however, you shall not: do anything likely to impair, interfere with or damage or cause harm or distress to any persons, or the network; do anything that will infringe any Intellectual Property Rights or other rights of Mondaq or any third party; or use the Website, Services and/or Content otherwise than in accordance with these Terms; use any trade marks or service marks of Mondaq or the Contributors, or do anything which may be seen to take unfair advantage of the reputation and goodwill of Mondaq or the Contributors, or the Website, Services and/or Content.

Mondaq reserves the right, in its sole discretion, to take any action that it deems necessary and appropriate in the event it considers that there is a breach or threatened breach of the Terms.

Mondaq’s Rights and Obligations

Unless otherwise expressly set out to the contrary, nothing in these Terms shall serve to transfer from Mondaq to you, any Intellectual Property Rights owned by and/or licensed to Mondaq and all rights, title and interest in and to such Intellectual Property Rights will remain exclusively with Mondaq and/or its licensors.

Mondaq shall use its reasonable endeavours to make the Website and Services available to you at all times, but we cannot guarantee an uninterrupted and fault free service.

Mondaq reserves the right to make changes to the services and/or the Website or part thereof, from time to time, and we may add, remove, modify and/or vary any elements of features and functionalities of the Website or the services.

Mondaq also reserves the right from time to time to monitor your Use of the Website and/or services.

Disclaimer

The Content is general information only. It is not intended to constitute legal advice or seek to be the complete and comprehensive statement of the law, nor is it intended to address your specific requirements or provide advice on which reliance should be placed. Mondaq and/or its Contributors and other suppliers make no representations about the suitability of the information contained in the Content for any purpose. All Content provided "as is" without warranty of any kind. Mondaq and/or its Contributors and other suppliers hereby exclude and disclaim all representations, warranties or guarantees with regard to the Content, including all implied warranties and conditions of merchantability, fitness for a particular purpose, title and non-infringement. To the maximum extent permitted by law, Mondaq expressly excludes all representations, warranties, obligations, and liabilities arising out of or in connection with all Content. In no event shall Mondaq and/or its respective suppliers be liable for any special, indirect or consequential damages or any damages whatsoever resulting from loss of use, data or profits, whether in an action of contract, negligence or other tortious action, arising out of or in connection with the use of the Content or performance of Mondaq’s Services.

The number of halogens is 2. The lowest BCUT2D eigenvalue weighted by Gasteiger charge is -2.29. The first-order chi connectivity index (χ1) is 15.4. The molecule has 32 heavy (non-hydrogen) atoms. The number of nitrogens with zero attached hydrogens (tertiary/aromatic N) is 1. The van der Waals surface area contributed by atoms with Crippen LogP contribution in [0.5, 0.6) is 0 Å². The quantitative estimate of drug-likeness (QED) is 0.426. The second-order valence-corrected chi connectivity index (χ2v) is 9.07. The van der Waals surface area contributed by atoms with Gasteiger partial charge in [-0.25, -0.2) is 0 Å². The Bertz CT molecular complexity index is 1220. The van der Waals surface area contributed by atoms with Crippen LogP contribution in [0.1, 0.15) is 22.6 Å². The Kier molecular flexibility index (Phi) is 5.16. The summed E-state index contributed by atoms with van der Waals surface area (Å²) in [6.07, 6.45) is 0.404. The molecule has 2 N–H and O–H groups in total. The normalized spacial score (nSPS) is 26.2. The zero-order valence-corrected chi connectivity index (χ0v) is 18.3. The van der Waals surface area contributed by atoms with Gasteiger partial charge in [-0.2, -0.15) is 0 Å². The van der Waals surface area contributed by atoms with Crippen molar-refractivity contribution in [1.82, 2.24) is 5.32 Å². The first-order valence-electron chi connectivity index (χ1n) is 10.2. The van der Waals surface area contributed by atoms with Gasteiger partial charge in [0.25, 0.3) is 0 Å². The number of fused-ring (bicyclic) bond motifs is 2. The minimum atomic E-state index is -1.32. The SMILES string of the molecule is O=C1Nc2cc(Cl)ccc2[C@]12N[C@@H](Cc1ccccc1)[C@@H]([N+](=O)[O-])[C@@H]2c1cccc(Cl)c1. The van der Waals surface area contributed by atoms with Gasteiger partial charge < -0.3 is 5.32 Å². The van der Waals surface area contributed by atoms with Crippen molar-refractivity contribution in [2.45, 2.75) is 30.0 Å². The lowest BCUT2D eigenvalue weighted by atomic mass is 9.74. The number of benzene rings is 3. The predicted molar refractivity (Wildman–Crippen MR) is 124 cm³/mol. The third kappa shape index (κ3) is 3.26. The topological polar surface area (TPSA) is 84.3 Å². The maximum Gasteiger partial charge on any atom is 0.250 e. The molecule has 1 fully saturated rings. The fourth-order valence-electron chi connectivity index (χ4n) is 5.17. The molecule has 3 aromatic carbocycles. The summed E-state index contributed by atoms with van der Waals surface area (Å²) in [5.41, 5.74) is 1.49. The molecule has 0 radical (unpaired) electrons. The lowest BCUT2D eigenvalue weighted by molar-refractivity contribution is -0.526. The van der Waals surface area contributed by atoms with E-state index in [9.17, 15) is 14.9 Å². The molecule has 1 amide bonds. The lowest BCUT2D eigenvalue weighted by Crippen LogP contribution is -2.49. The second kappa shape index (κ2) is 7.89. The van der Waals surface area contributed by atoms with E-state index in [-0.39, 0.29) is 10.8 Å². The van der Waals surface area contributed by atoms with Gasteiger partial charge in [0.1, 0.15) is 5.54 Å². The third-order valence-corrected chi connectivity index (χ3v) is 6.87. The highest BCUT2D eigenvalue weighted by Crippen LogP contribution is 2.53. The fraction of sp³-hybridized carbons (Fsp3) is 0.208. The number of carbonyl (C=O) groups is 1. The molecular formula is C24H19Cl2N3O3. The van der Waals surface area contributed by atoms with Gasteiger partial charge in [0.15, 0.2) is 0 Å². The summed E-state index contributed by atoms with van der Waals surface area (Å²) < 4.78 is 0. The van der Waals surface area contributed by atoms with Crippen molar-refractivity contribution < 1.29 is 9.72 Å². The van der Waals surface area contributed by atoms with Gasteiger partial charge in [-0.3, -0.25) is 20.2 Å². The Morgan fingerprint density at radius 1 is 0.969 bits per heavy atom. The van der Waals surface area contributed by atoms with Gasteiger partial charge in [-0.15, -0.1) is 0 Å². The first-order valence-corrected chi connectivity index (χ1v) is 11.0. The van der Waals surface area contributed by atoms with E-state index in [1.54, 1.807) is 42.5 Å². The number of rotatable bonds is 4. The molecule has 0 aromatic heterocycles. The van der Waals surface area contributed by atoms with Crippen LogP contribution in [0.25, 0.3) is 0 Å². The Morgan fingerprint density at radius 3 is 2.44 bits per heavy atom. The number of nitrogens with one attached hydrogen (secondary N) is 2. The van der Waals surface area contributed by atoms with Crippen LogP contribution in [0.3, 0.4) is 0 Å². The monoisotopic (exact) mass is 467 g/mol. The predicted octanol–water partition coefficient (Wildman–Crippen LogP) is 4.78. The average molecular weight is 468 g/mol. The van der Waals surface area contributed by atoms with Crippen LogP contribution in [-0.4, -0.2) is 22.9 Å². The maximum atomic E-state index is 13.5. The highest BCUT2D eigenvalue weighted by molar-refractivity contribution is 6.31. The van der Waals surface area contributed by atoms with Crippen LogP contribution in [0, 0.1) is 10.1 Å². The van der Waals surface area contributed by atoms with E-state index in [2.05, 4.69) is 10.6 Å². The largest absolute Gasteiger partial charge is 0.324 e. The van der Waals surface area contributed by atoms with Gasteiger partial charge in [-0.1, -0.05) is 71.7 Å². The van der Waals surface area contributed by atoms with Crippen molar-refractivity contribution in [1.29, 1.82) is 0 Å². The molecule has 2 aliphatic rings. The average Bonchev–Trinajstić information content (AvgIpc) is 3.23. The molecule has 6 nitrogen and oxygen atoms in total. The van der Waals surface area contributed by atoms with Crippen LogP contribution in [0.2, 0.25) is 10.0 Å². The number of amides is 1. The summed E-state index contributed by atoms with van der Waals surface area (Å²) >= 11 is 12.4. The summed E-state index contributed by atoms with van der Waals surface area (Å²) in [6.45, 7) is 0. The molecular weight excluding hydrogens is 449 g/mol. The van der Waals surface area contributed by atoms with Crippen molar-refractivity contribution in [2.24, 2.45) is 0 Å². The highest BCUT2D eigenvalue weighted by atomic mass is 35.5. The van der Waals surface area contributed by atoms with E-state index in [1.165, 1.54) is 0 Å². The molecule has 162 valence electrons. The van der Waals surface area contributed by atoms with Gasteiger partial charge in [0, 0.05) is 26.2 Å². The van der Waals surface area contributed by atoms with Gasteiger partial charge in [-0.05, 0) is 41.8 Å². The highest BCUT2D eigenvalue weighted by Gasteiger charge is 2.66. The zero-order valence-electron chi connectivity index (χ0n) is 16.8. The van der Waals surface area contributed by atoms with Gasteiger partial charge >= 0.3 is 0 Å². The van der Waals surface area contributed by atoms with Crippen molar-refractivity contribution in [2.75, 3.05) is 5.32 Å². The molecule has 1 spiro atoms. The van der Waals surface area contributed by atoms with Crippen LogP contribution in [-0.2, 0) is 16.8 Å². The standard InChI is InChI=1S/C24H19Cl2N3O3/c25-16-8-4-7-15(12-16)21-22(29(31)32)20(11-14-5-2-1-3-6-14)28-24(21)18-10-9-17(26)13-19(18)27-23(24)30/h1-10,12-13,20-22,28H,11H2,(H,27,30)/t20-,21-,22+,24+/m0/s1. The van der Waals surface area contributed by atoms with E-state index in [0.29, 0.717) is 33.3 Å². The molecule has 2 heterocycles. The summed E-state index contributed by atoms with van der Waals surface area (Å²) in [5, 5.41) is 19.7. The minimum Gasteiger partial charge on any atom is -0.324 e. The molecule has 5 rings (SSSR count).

General

Mondaq may alter or amend these Terms by amending them on the Website. By continuing to Use the Services and/or the Website after such amendment, you will be deemed to have accepted any amendment to these Terms.

These Terms shall be governed by and construed in accordance with the laws of England and Wales and you irrevocably submit to the exclusive jurisdiction of the courts of England and Wales to settle any dispute which may arise out of or in connection with these Terms. If you live outside the United Kingdom, English law shall apply only to the extent that English law shall not deprive you of any legal protection accorded in accordance with the law of the place where you are habitually resident ("Local Law"). In the event English law deprives you of any legal protection which is accorded to you under Local Law, then these terms shall be governed by Local Law and any dispute or claim arising out of or in connection with these Terms shall be subject to the non-exclusive jurisdiction of the courts where you are habitually resident.

You may print and keep a copy of these Terms, which form the entire agreement between you and Mondaq and supersede any other communications or advertising in respect of the Service and/or the Website.

No delay in exercising or non-exercise by you and/or Mondaq of any of its rights under or in connection with these Terms shall operate as a waiver or release of each of your or Mondaq’s right. Rather, any such waiver or release must be specifically granted in writing signed by the party granting it.

If any part of these Terms is held unenforceable, that part shall be enforced to the maximum extent permissible so as to give effect to the intent of the parties, and the Terms shall continue in full force and effect.

Mondaq shall not incur any liability to you on account of any loss or damage resulting from any delay or failure to perform all or any part of these Terms if such delay or failure is caused, in whole or in part, by events, occurrences, or causes beyond the control of Mondaq. Such events, occurrences or causes will include, without limitation, acts of God, strikes, lockouts, server and network failure, riots, acts of war, earthquakes, fire and explosions.

By clicking Register you state you have read and agree to our Terms and Conditions